What Are Negative Interest Rates?

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You might have heard the term 'negative interest rates', but what do they actually mean? And how do negative interest rates affect the economy? Here's everything you need to know about negative interest rates.

What are negative interest rates?

Negative interest rates are essentially savings interest rates below zero. With negative interest rates, individuals and banks are charged money for holding onto savings rather than be paid interest. Interest rates are set by the central bank of any given country. Negative rates boost the economy by encouraging consumers and banks to take more risk through borrowing and lending money. This measure is taken to encourage lending and spending and boost the economy.

What causes negative interest rates?

To put it simply, generally a struggling economy. Implementing a negative interest rate takes an incentive approach—in short, it incentivizes and cools down overheated economies and keeps inflation under control.

In Canada, the previous governor of the central bank said that interest rates would remain at a historic low of 0.25 percent set in March 2020. The Federal Reserve in the United States also cut the federal funds rate twice in 2020. If interest rates are lowered further to help the North American economies, rates would drop below zero (meaning the interest rate would be negative).

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Will negative interest rates happen in Canada?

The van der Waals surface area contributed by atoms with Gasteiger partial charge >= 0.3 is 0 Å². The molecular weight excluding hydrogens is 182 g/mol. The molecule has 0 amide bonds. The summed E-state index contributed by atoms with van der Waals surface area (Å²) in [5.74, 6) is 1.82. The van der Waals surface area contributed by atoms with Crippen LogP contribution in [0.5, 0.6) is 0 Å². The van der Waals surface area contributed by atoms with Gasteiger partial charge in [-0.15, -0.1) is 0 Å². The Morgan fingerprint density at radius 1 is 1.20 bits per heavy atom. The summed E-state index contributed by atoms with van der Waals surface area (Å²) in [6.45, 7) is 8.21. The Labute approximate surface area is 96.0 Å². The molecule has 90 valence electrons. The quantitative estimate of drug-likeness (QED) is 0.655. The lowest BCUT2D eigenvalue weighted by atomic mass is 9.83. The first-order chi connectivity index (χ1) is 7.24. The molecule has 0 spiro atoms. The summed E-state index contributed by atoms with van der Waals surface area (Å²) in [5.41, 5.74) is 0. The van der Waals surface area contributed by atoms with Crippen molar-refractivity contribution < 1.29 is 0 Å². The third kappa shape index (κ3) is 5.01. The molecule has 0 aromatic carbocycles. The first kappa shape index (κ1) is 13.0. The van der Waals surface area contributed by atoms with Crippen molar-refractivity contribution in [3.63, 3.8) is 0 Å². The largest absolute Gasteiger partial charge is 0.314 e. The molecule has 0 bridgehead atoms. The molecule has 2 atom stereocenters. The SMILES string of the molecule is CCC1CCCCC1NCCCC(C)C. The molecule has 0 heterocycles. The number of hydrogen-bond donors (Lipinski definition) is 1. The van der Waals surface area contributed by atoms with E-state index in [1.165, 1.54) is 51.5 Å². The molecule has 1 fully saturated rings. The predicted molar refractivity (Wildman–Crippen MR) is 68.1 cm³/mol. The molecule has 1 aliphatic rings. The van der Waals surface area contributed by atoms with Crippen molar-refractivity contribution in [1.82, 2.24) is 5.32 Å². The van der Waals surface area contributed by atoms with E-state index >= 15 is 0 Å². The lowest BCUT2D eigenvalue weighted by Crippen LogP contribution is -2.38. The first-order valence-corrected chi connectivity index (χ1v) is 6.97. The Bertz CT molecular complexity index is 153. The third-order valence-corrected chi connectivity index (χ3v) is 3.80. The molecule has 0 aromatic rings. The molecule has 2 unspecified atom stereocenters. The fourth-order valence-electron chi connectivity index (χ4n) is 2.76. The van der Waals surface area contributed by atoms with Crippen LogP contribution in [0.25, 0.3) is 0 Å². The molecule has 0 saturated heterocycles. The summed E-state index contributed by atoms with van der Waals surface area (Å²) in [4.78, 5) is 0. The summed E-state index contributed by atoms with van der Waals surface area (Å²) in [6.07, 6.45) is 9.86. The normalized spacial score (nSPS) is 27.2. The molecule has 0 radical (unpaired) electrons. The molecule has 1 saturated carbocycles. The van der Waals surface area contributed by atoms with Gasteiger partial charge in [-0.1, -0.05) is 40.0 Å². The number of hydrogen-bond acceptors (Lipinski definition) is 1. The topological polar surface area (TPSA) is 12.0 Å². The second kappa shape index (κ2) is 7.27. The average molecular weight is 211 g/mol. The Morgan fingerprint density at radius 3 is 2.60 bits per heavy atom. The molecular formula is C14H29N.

First of all, negative interest rates have never happened in Canada or the United States. That doesn’t rule out the possibility of them being introduced in North America. Negative interest rates are controversial, but countries such as Switzerland, Denmark and Japan have already implemented negative interest rates.

Examples of countries with negative interest rates

Sweden paved the way for negative interest rates in 2009 when it cut its deposit rate to -0.25 percent. It was meant to jolt a stagnant economy and encourage banks to lend. In the past, the Eurozone, Switzerland, Denmark, Sweden and Japan have allowed rates to fall below zero.

In 2020, the following countries’ around the world had negative interest rates below zero:

Japan: - 0.10

The Bank of Japan (BOJ) chose to adopt a negative interest rate in January 2016 to shake off a yen spike from hurting an export-reliant economy. It charges 0.1 percent interest on a portion of excess reserves financial institutions park with the BOJ.

Denmark: - 0.60

The benchmark interest rate first went below zero in mid-2012 in Denmark and the central bank uses monetary policy to keep the krone pegged to the euro. The rates may not go positive until well into the next decade.

Switzerland: - 0.75

GDP growth prediction for 2020 was meant to be between 1.5% to 2%, but now the government expects that will not happen due to the coronavirus pandemic. Switzerland has kept the same interest rate over the last five years.

Pros and Cons of Negative Interest Rates

The hope is that people borrow and invest to shock the economy with negative interest rates. You’ll find the pros and cons of negative interest rates and implications, both good and bad. Let’s go over both.

Pros

Two major pros (in favor of negative interest rates) surface regarding negative interest rates. Here they are:

  • The incentive for banks: The negative interest rate is meant to be an incentive for banks or other lenders, like mortgage lenders, to lend during a period that they’d rather hold onto funds. In turn, banks may drive borrowing costs lower.

  • Offers help to borrowers: Helps borrowers whose economies still struggle, years after the 2008 financial crisis.

Cons

In the case of negative interest rates, you can unearth a few more cons than pros:

  • They could backfire: Instead of “hoarding” the money, the hope is that banks lend to people and businesses to spur economic growth. However, because it’s less profitable, banks could actually reduce lending. Negative interest rates squeeze profit margins for banks, which means there’s no incentive to banks to lend, resulting in reduced lending.